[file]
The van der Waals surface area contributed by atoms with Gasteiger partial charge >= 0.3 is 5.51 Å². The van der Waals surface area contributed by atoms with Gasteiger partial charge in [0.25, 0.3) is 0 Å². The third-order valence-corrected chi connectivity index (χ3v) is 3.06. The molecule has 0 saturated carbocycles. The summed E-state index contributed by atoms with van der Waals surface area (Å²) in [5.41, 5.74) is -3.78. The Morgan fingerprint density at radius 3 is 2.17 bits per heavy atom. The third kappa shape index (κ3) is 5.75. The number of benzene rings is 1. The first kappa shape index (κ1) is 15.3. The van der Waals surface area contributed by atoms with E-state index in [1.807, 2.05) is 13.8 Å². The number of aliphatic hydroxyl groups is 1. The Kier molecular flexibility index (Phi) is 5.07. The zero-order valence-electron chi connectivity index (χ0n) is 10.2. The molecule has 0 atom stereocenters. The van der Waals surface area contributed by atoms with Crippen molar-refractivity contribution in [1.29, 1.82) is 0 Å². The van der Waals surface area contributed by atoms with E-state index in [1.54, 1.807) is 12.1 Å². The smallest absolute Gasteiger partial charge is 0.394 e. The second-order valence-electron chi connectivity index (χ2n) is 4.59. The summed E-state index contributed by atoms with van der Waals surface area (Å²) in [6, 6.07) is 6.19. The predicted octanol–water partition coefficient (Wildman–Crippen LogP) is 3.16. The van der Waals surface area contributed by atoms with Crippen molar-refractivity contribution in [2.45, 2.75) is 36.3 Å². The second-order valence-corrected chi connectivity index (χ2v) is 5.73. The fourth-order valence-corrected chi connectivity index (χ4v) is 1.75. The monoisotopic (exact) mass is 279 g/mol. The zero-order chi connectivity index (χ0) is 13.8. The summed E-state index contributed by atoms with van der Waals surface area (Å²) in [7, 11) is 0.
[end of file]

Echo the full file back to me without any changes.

The van der Waals surface area contributed by atoms with Gasteiger partial charge >= 0.3 is 5.51 Å². The van der Waals surface area contributed by atoms with Gasteiger partial charge in [0.25, 0.3) is 0 Å². The third-order valence-corrected chi connectivity index (χ3v) is 3.06. The molecule has 0 saturated carbocycles. The summed E-state index contributed by atoms with van der Waals surface area (Å²) in [5.41, 5.74) is -3.78. The Morgan fingerprint density at radius 3 is 2.17 bits per heavy atom. The third kappa shape index (κ3) is 5.75. The number of benzene rings is 1. The first kappa shape index (κ1) is 15.3. The van der Waals surface area contributed by atoms with E-state index in [1.807, 2.05) is 13.8 Å². The number of aliphatic hydroxyl groups is 1. The Kier molecular flexibility index (Phi) is 5.07. The zero-order valence-electron chi connectivity index (χ0n) is 10.2. The molecule has 0 atom stereocenters. The van der Waals surface area contributed by atoms with Crippen molar-refractivity contribution in [1.29, 1.82) is 0 Å². The van der Waals surface area contributed by atoms with E-state index in [1.54, 1.807) is 12.1 Å². The smallest absolute Gasteiger partial charge is 0.394 e. The second-order valence-electron chi connectivity index (χ2n) is 4.59. The summed E-state index contributed by atoms with van der Waals surface area (Å²) in [6, 6.07) is 6.19. The predicted octanol–water partition coefficient (Wildman–Crippen LogP) is 3.16. The van der Waals surface area contributed by atoms with Crippen molar-refractivity contribution in [2.45, 2.75) is 36.3 Å². The second-order valence-corrected chi connectivity index (χ2v) is 5.73. The fourth-order valence-corrected chi connectivity index (χ4v) is 1.75. The monoisotopic (exact) mass is 279 g/mol. The zero-order chi connectivity index (χ0) is 13.8. The summed E-state index contributed by atoms with van der Waals surface area (Å²) in [7, 11) is 0.